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UNRWA Pledges Increasing Efforts to Protect Palestinians from Syria in Gaza

Published : 16-10-2020

UNRWA Pledges Increasing Efforts to Protect Palestinians from Syria in Gaza

Director of UNRWA operations in Gaza, Mathias Schemale promised to increase efforts in order to tone down the calamitous humanitarian condition endured by Palestinian refugees who returned from Syria to the blockaded Gaza Strip.

Schemale promised to reach out to donor parties in order to help construct housing units for Palestinian refugees from Syria (PRS) in the besieged enclave and to secure rental allowances to displaced families.

Some 150 Palestinian refugee families from Syria who returned to the blockaded Gaza Strip have been facing an abject humanitarian situation in the Israeli-blockaded enclave.

The refugees say they have been deprived of humanitarian assistance by UNRWA and the Palestine Liberation Organization.

Palestinians living in the Gaza Strip have been enduring dire living conditions due to the 13-year-long Israeli siege and the devastating upshots of the Israeli onslaughts on the coastal enclave.

Civilians continue to launch cries for help over the high rates of unemployment, lack of financial resources, and movement crackdowns, which they said have made life quite unbearable in Gaza.

The offensives launched by the Israeli military on Gaza have turned the enclave into a hell on earth as most families have lost their sources of incomes, homes, and property.

According to data by the Norwegian Refugee Council (NRC), Gaza is one of the world's most densely populated areas, with more than 5,000 inhabitants per square kilometer. The Gaza Strip is smaller than the city of Oslo but is home to three times as many people.

A 2012 UN report predicted the Palestinian enclave would be “unlivable” by 2020 if nothing was done to ease the blockade, but in June 2017 a UN report on living conditions in Gaza stated that all the indicators were going in the wrong direction and that deadline was actually approaching even faster than earlier predicted.

Gaza is described by many Palestinians and humanitarian actors as the world’s largest open-air prison, where nearly 2 million Palestinians live behind a blockade and are refused access to the other occupied Palestinian areas and the rest of the world.

NRC said 7 out of 10 Palestinians in Gaza are registered as refugees, and many of these come from families who were forced to leave their villages in 1948. Many have also been forced to leave their homes due to war, violence, and economic hardship.

Short URL : https://www.actionpal.org.uk/en/post/10790

Director of UNRWA operations in Gaza, Mathias Schemale promised to increase efforts in order to tone down the calamitous humanitarian condition endured by Palestinian refugees who returned from Syria to the blockaded Gaza Strip.

Schemale promised to reach out to donor parties in order to help construct housing units for Palestinian refugees from Syria (PRS) in the besieged enclave and to secure rental allowances to displaced families.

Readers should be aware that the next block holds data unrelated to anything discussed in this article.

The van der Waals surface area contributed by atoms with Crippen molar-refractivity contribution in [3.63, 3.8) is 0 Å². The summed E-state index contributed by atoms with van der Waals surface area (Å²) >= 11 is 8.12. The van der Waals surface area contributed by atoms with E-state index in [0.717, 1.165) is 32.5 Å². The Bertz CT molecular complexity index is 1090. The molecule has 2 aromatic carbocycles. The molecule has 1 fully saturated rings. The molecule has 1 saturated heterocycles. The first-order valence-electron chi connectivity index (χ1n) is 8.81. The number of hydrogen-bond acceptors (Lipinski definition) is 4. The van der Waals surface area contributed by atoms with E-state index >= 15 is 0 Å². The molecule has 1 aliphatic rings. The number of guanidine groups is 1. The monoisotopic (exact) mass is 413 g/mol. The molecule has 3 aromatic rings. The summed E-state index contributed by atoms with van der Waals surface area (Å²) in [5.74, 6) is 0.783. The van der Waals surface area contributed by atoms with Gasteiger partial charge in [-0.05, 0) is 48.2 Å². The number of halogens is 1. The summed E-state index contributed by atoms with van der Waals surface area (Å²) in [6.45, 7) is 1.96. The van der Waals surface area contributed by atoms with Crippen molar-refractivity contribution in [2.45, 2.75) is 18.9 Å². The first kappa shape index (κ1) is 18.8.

Some 150 Palestinian refugee families from Syria who returned to the blockaded Gaza Strip have been facing an abject humanitarian situation in the Israeli-blockaded enclave.

The refugees say they have been deprived of humanitarian assistance by UNRWA and the Palestine Liberation Organization.

Palestinians living in the Gaza Strip have been enduring dire living conditions due to the 13-year-long Israeli siege and the devastating upshots of the Israeli onslaughts on the coastal enclave.

Civilians continue to launch cries for help over the high rates of unemployment, lack of financial resources, and movement crackdowns, which they said have made life quite unbearable in Gaza.

The offensives launched by the Israeli military on Gaza have turned the enclave into a hell on earth as most families have lost their sources of incomes, homes, and property.

According to data by the Norwegian Refugee Council (NRC), Gaza is one of the world's most densely populated areas, with more than 5,000 inhabitants per square kilometer. The Gaza Strip is smaller than the city of Oslo but is home to three times as many people.

A 2012 UN report predicted the Palestinian enclave would be “unlivable” by 2020 if nothing was done to ease the blockade, but in June 2017 a UN report on living conditions in Gaza stated that all the indicators were going in the wrong direction and that deadline was actually approaching even faster than earlier predicted.

Gaza is described by many Palestinians and humanitarian actors as the world’s largest open-air prison, where nearly 2 million Palestinians live behind a blockade and are refused access to the other occupied Palestinian areas and the rest of the world.

NRC said 7 out of 10 Palestinians in Gaza are registered as refugees, and many of these come from families who were forced to leave their villages in 1948. Many have also been forced to leave their homes due to war, violence, and economic hardship.

Short URL : https://www.actionpal.org.uk/en/post/10790